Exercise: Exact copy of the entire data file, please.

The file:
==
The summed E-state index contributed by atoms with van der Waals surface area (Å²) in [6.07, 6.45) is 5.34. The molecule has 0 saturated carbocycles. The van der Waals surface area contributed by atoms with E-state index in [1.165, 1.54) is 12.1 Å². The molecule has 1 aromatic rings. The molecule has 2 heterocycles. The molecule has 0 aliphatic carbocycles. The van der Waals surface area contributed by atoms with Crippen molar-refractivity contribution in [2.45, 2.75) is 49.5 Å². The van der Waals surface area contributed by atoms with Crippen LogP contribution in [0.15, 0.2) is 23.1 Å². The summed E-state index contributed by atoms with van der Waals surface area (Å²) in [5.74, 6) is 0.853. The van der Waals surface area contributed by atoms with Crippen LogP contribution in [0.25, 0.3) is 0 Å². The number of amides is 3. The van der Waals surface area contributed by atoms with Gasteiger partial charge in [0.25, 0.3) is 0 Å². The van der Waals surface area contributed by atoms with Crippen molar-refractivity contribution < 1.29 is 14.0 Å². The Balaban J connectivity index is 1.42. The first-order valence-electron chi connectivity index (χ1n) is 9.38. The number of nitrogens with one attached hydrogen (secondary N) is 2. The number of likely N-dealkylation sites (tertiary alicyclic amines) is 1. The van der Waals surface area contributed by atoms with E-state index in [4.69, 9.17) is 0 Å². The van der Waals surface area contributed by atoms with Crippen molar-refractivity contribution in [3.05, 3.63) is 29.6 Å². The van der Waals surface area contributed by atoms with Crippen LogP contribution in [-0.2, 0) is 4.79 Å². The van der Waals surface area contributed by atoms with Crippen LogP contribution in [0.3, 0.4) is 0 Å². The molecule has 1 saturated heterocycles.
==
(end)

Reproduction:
The summed E-state index contributed by atoms with van der Waals surface area (Å²) in [6.07, 6.45) is 5.34. The molecule has 0 saturated carbocycles. The van der Waals surface area contributed by atoms with E-state index in [1.165, 1.54) is 12.1 Å². The molecule has 1 aromatic rings. The molecule has 2 heterocycles. The molecule has 0 aliphatic carbocycles. The van der Waals surface area contributed by atoms with Crippen molar-refractivity contribution in [2.45, 2.75) is 49.5 Å². The van der Waals surface area contributed by atoms with Crippen LogP contribution in [0.15, 0.2) is 23.1 Å². The summed E-state index contributed by atoms with van der Waals surface area (Å²) in [5.74, 6) is 0.853. The van der Waals surface area contributed by atoms with Crippen LogP contribution in [0.25, 0.3) is 0 Å². The number of amides is 3. The van der Waals surface area contributed by atoms with Gasteiger partial charge in [0.25, 0.3) is 0 Å². The van der Waals surface area contributed by atoms with Crippen molar-refractivity contribution < 1.29 is 14.0 Å². The Balaban J connectivity index is 1.42. The first-order valence-electron chi connectivity index (χ1n) is 9.38. The number of nitrogens with one attached hydrogen (secondary N) is 2. The number of likely N-dealkylation sites (tertiary alicyclic amines) is 1. The van der Waals surface area contributed by atoms with E-state index in [4.69, 9.17) is 0 Å². The van der Waals surface area contributed by atoms with Crippen molar-refractivity contribution in [3.05, 3.63) is 29.6 Å². The van der Waals surface area contributed by atoms with Crippen LogP contribution in [-0.2, 0) is 4.79 Å². The van der Waals surface area contributed by atoms with Crippen LogP contribution in [0.3, 0.4) is 0 Å². The molecule has 1 saturated heterocycles.